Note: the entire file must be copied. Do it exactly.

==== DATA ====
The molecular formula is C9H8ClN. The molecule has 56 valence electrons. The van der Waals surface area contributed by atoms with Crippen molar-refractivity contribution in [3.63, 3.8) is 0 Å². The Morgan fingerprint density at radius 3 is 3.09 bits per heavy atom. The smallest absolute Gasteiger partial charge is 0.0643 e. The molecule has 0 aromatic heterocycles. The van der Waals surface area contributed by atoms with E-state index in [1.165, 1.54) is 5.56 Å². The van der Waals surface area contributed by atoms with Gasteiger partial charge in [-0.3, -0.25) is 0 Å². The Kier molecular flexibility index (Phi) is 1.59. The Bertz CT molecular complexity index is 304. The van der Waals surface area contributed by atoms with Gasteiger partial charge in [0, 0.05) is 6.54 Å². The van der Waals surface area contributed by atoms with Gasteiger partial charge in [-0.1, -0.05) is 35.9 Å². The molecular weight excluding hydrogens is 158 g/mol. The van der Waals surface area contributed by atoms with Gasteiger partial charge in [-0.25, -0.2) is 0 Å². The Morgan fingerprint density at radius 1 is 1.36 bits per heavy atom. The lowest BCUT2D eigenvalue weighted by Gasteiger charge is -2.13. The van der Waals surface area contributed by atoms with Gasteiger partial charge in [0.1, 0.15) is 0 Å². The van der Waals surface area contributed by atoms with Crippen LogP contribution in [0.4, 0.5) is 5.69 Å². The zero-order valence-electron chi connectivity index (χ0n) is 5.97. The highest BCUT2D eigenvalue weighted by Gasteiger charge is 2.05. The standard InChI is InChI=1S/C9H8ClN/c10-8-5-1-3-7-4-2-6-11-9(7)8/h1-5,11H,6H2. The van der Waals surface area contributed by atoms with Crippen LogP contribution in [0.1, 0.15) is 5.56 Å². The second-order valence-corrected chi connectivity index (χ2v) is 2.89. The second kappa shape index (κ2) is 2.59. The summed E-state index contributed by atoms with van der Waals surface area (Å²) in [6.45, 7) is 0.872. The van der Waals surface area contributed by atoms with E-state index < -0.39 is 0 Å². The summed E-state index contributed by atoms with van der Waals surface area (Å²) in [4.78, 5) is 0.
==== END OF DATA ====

The molecular formula is C9H8ClN. The molecule has 56 valence electrons. The van der Waals surface area contributed by atoms with Crippen molar-refractivity contribution in [3.63, 3.8) is 0 Å². The Morgan fingerprint density at radius 3 is 3.09 bits per heavy atom. The smallest absolute Gasteiger partial charge is 0.0643 e. The molecule has 0 aromatic heterocycles. The van der Waals surface area contributed by atoms with E-state index in [1.165, 1.54) is 5.56 Å². The van der Waals surface area contributed by atoms with Gasteiger partial charge in [-0.3, -0.25) is 0 Å². The Kier molecular flexibility index (Phi) is 1.59. The Bertz CT molecular complexity index is 304. The van der Waals surface area contributed by atoms with Gasteiger partial charge in [0, 0.05) is 6.54 Å². The van der Waals surface area contributed by atoms with Gasteiger partial charge in [-0.1, -0.05) is 35.9 Å². The molecular weight excluding hydrogens is 158 g/mol. The van der Waals surface area contributed by atoms with Gasteiger partial charge in [-0.25, -0.2) is 0 Å². The Morgan fingerprint density at radius 1 is 1.36 bits per heavy atom. The lowest BCUT2D eigenvalue weighted by Gasteiger charge is -2.13. The van der Waals surface area contributed by atoms with Gasteiger partial charge in [0.1, 0.15) is 0 Å². The van der Waals surface area contributed by atoms with Crippen LogP contribution in [0.4, 0.5) is 5.69 Å². The zero-order valence-electron chi connectivity index (χ0n) is 5.97. The highest BCUT2D eigenvalue weighted by Gasteiger charge is 2.05. The standard InChI is InChI=1S/C9H8ClN/c10-8-5-1-3-7-4-2-6-11-9(7)8/h1-5,11H,6H2. The van der Waals surface area contributed by atoms with Crippen LogP contribution in [0.1, 0.15) is 5.56 Å². The second-order valence-corrected chi connectivity index (χ2v) is 2.89. The second kappa shape index (κ2) is 2.59. The summed E-state index contributed by atoms with van der Waals surface area (Å²) in [6.45, 7) is 0.872. The van der Waals surface area contributed by atoms with E-state index < -0.39 is 0 Å². The summed E-state index contributed by atoms with van der Waals surface area (Å²) in [4.78, 5) is 0.